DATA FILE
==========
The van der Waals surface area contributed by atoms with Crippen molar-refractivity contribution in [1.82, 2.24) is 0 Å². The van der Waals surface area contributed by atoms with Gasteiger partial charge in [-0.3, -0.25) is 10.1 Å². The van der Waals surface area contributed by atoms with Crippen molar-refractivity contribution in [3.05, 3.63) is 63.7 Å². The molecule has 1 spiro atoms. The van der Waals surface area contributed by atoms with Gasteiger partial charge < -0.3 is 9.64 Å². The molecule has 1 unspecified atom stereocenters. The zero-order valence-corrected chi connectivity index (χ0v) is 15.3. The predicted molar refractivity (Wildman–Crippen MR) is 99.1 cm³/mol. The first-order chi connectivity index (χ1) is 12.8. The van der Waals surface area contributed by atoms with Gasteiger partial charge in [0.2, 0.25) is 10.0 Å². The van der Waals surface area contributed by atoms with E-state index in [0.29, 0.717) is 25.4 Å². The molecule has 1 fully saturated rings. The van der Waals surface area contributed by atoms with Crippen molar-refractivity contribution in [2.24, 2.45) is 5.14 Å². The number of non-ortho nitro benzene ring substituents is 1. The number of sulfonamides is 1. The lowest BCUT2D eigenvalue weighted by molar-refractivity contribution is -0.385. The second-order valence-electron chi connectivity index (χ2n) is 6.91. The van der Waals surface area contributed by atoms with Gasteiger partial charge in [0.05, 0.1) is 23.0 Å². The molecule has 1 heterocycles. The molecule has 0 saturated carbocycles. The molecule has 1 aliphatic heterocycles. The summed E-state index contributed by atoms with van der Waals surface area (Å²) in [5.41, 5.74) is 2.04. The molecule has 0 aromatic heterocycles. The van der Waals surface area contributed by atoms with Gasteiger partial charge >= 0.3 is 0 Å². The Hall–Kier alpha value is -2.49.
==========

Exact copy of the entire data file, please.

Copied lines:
The van der Waals surface area contributed by atoms with Crippen molar-refractivity contribution in [1.82, 2.24) is 0 Å². The van der Waals surface area contributed by atoms with Gasteiger partial charge in [-0.3, -0.25) is 10.1 Å². The van der Waals surface area contributed by atoms with Crippen molar-refractivity contribution in [3.05, 3.63) is 63.7 Å². The molecule has 1 spiro atoms. The van der Waals surface area contributed by atoms with Gasteiger partial charge < -0.3 is 9.64 Å². The molecule has 1 unspecified atom stereocenters. The zero-order valence-corrected chi connectivity index (χ0v) is 15.3. The predicted molar refractivity (Wildman–Crippen MR) is 99.1 cm³/mol. The first-order chi connectivity index (χ1) is 12.8. The van der Waals surface area contributed by atoms with Gasteiger partial charge in [0.2, 0.25) is 10.0 Å². The van der Waals surface area contributed by atoms with E-state index in [0.29, 0.717) is 25.4 Å². The molecule has 1 fully saturated rings. The van der Waals surface area contributed by atoms with Crippen molar-refractivity contribution in [2.24, 2.45) is 5.14 Å². The number of non-ortho nitro benzene ring substituents is 1. The number of sulfonamides is 1. The lowest BCUT2D eigenvalue weighted by molar-refractivity contribution is -0.385. The second-order valence-electron chi connectivity index (χ2n) is 6.91. The van der Waals surface area contributed by atoms with Gasteiger partial charge in [0.05, 0.1) is 23.0 Å². The molecule has 1 heterocycles. The molecule has 0 saturated carbocycles. The molecule has 1 aliphatic heterocycles. The summed E-state index contributed by atoms with van der Waals surface area (Å²) in [5.41, 5.74) is 2.04. The molecule has 0 aromatic heterocycles. The van der Waals surface area contributed by atoms with Gasteiger partial charge >= 0.3 is 0 Å². The Hall–Kier alpha value is -2.49.